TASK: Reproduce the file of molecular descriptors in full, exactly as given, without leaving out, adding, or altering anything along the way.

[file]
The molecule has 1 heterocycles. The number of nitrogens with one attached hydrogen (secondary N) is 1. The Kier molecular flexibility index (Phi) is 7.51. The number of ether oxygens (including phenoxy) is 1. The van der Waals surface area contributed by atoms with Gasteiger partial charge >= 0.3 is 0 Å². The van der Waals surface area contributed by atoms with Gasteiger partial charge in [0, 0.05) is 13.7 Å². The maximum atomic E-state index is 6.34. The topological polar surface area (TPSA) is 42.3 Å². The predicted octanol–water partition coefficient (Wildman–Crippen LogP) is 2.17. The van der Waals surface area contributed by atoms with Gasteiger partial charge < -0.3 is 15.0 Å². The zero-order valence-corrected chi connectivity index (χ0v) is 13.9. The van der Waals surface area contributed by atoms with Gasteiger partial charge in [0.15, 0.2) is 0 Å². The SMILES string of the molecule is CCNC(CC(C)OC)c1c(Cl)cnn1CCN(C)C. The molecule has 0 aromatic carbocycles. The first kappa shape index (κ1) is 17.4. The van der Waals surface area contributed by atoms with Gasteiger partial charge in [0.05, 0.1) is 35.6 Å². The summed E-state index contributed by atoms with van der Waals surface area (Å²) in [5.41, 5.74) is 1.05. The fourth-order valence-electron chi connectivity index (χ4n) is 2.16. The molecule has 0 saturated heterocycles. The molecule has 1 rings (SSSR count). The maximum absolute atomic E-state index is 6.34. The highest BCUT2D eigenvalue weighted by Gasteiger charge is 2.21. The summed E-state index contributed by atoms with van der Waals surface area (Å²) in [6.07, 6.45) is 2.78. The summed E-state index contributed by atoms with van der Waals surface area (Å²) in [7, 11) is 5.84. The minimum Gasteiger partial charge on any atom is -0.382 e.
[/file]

The molecule has 1 heterocycles. The number of nitrogens with one attached hydrogen (secondary N) is 1. The Kier molecular flexibility index (Phi) is 7.51. The number of ether oxygens (including phenoxy) is 1. The van der Waals surface area contributed by atoms with Gasteiger partial charge >= 0.3 is 0 Å². The van der Waals surface area contributed by atoms with Gasteiger partial charge in [0, 0.05) is 13.7 Å². The maximum atomic E-state index is 6.34. The topological polar surface area (TPSA) is 42.3 Å². The predicted octanol–water partition coefficient (Wildman–Crippen LogP) is 2.17. The van der Waals surface area contributed by atoms with Gasteiger partial charge < -0.3 is 15.0 Å². The zero-order valence-corrected chi connectivity index (χ0v) is 13.9. The van der Waals surface area contributed by atoms with Gasteiger partial charge in [0.15, 0.2) is 0 Å². The SMILES string of the molecule is CCNC(CC(C)OC)c1c(Cl)cnn1CCN(C)C. The molecule has 0 aromatic carbocycles. The first kappa shape index (κ1) is 17.4. The van der Waals surface area contributed by atoms with Gasteiger partial charge in [0.05, 0.1) is 35.6 Å². The summed E-state index contributed by atoms with van der Waals surface area (Å²) in [5.41, 5.74) is 1.05. The fourth-order valence-electron chi connectivity index (χ4n) is 2.16. The molecule has 0 saturated heterocycles. The molecule has 1 rings (SSSR count). The maximum absolute atomic E-state index is 6.34. The highest BCUT2D eigenvalue weighted by Gasteiger charge is 2.21. The summed E-state index contributed by atoms with van der Waals surface area (Å²) in [6.07, 6.45) is 2.78. The summed E-state index contributed by atoms with van der Waals surface area (Å²) in [7, 11) is 5.84. The minimum Gasteiger partial charge on any atom is -0.382 e.